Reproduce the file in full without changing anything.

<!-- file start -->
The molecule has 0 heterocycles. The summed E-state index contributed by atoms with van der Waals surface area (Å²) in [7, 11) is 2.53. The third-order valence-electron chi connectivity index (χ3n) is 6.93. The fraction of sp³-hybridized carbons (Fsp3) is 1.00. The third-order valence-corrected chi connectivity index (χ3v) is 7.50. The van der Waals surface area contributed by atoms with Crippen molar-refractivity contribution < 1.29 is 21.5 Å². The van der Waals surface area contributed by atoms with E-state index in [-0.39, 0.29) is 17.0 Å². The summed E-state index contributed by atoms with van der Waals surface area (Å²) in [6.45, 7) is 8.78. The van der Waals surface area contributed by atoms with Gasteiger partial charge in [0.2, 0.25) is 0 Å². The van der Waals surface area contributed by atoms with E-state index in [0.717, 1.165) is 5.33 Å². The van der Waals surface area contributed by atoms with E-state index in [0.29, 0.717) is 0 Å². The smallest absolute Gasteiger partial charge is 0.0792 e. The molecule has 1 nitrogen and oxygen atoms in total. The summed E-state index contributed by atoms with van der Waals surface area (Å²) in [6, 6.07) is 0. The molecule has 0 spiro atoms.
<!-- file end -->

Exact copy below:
The molecule has 0 heterocycles. The summed E-state index contributed by atoms with van der Waals surface area (Å²) in [7, 11) is 2.53. The third-order valence-electron chi connectivity index (χ3n) is 6.93. The fraction of sp³-hybridized carbons (Fsp3) is 1.00. The third-order valence-corrected chi connectivity index (χ3v) is 7.50. The van der Waals surface area contributed by atoms with Crippen molar-refractivity contribution < 1.29 is 21.5 Å². The van der Waals surface area contributed by atoms with E-state index in [-0.39, 0.29) is 17.0 Å². The summed E-state index contributed by atoms with van der Waals surface area (Å²) in [6.45, 7) is 8.78. The van der Waals surface area contributed by atoms with Gasteiger partial charge in [0.2, 0.25) is 0 Å². The van der Waals surface area contributed by atoms with E-state index in [0.717, 1.165) is 5.33 Å². The van der Waals surface area contributed by atoms with E-state index in [0.29, 0.717) is 0 Å². The smallest absolute Gasteiger partial charge is 0.0792 e. The molecule has 1 nitrogen and oxygen atoms in total. The summed E-state index contributed by atoms with van der Waals surface area (Å²) in [6, 6.07) is 0. The molecule has 0 spiro atoms.